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Engaged staff supports your build of a safety culture

"Workers are a source of rich data that can be used for applying controls, correcting unsafe practices, and coaching and training," says WSPS consultant Norm Kramer. The best way to mine the data is to create an environment in which people feel safe speaking up, even when reporting a near miss or worse. Otherwise, you'll never be able to access their experiences and ideas.

Here are two scenarios involving a workplace incident. The first demonstrates best practices; the second, what not to do.

Scenario 1 - What to do!

  • A lift truck operator sticks her head in your office to advise that she's backed into a racking unit. She's pretty sure the damage is minor, but can you look at it right now?
  • You ask if she's okay and thank her for telling you. As you head to the damaged racking, you mentally re-order your day's priorities. The damage does look minor, but you direct another operator to unload the rack and rope off the area just in case.
  • You return to your office with the operator. You place a quick call to get the repairs going, and then turn to the issue at hand: how to prevent the incident from recurring.
  • You ask the operator to tell you what happened. You listen and ask open-ended questions to gather more information. And how is she doing now? Okay, she says.
  • After she leaves to finish her shift, you draw up a list of next steps, which includes inviting the joint health and safety committee (JHSC) to help you identify root causes and make recommendations. Chances are, there's more than one cause.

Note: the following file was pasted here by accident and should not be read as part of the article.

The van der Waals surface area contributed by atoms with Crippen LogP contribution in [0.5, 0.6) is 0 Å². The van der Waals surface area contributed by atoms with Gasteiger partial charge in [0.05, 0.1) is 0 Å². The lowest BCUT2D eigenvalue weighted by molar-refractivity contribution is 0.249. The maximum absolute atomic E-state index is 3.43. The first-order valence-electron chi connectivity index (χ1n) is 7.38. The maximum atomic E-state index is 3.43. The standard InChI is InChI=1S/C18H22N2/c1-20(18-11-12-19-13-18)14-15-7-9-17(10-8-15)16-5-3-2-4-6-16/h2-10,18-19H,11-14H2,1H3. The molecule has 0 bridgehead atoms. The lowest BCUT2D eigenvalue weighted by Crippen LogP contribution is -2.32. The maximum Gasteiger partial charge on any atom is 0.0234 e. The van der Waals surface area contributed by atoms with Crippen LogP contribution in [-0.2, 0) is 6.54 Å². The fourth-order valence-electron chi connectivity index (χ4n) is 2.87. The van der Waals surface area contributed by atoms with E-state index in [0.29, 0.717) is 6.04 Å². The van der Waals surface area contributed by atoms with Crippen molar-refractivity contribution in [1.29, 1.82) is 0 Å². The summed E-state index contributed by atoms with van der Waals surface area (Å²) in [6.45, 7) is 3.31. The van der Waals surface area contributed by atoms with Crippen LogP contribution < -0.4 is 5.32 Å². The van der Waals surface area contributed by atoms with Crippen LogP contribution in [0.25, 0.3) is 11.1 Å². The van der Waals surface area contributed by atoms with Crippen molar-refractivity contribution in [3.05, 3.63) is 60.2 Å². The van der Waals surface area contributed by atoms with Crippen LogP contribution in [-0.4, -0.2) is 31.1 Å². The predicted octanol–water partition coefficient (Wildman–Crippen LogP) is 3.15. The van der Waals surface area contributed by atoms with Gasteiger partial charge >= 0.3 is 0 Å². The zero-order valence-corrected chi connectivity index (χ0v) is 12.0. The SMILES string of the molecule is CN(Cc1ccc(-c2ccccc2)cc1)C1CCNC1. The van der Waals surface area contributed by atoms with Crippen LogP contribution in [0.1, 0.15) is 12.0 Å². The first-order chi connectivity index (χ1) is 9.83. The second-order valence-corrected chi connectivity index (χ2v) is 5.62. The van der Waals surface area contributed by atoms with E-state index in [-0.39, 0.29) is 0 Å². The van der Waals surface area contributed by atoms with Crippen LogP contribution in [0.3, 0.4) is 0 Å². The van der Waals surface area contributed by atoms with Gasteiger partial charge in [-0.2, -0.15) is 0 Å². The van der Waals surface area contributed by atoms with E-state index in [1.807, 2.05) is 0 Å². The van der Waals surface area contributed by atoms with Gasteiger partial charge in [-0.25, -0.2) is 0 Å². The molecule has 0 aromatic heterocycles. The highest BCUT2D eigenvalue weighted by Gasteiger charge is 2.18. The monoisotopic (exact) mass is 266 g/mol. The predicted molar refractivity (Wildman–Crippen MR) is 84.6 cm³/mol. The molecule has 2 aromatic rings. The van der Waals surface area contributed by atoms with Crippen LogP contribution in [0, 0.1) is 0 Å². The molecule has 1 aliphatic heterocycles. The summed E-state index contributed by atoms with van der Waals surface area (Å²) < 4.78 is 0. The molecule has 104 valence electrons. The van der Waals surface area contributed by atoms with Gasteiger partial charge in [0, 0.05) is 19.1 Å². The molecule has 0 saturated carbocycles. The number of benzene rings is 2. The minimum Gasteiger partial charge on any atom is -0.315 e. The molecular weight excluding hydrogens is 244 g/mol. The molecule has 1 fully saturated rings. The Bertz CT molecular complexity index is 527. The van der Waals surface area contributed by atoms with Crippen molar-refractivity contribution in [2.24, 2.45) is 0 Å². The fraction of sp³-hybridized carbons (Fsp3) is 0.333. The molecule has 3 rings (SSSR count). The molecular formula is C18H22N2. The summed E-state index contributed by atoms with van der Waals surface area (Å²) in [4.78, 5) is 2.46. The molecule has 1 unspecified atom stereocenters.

• During your weekly safety talk, you commend the lift truck operator for bringing the damage to your attention, provide a status report on the investigation, and invite input. You outline the options for providing input, including just coming by your office. Door's always open.
  • Once the JHSC has submitted its recommendations, you present an action plan to the management team. At your next safety talk, you review the highlights and thank people for their input.

Scenario 2 - What not to do!

  • A lift truck operator sticks his head in your office to advise that someone's backed into a racking unit. He's not sure who.
  • By the time you get to the damaged rack, a few people have collected. "Who did this," you shout, partly for effect. You want everyone to know that this is serious.
  • After a pause, someone steps up. You berate her in front of everyone. Why didn't she report it? What if the racking had collapsed and damaged the load?
  • You order everyone back to work. They'll all have to make up for lost time. As they leave, you tell them to keep their eyes on the racking and get out of the way if it shifts.
  • You head back to your office to take care of this mess, hopefully before your boss hears about it.

As a result of Scenario 2's punitive approach, employees will be even less likely to report hazards. This means greater risk, and greater likelihood of injury and loss.

How to encourage worker reporting and input - What to do!

  1. Actively demonstrate the company's commitment to health and safety, such as creating a simple employee hazard reporting form and recognition program.
  2. Provide refresher training to workers and supervisors on their roles and responsibilities, which include reporting hazards. Include all the ways of reporting them.
  3. Be visible. Show your own commitment to safety by touring the workplace daily. Ask people about any hazards they've noticed. Follow up promptly.
  4. Encourage JHSC members conducting inspections to involve workers in reporting hazards.
  5. Ensure health and safety is a collaborative approach, such as involving workers in decision-making. The best solutions often come from the people doing the work.
  6. Commend workers publicly for their contributions.

How WSPS can help

Each of these WSPS resources can help you engage your people in creating a safer workplace.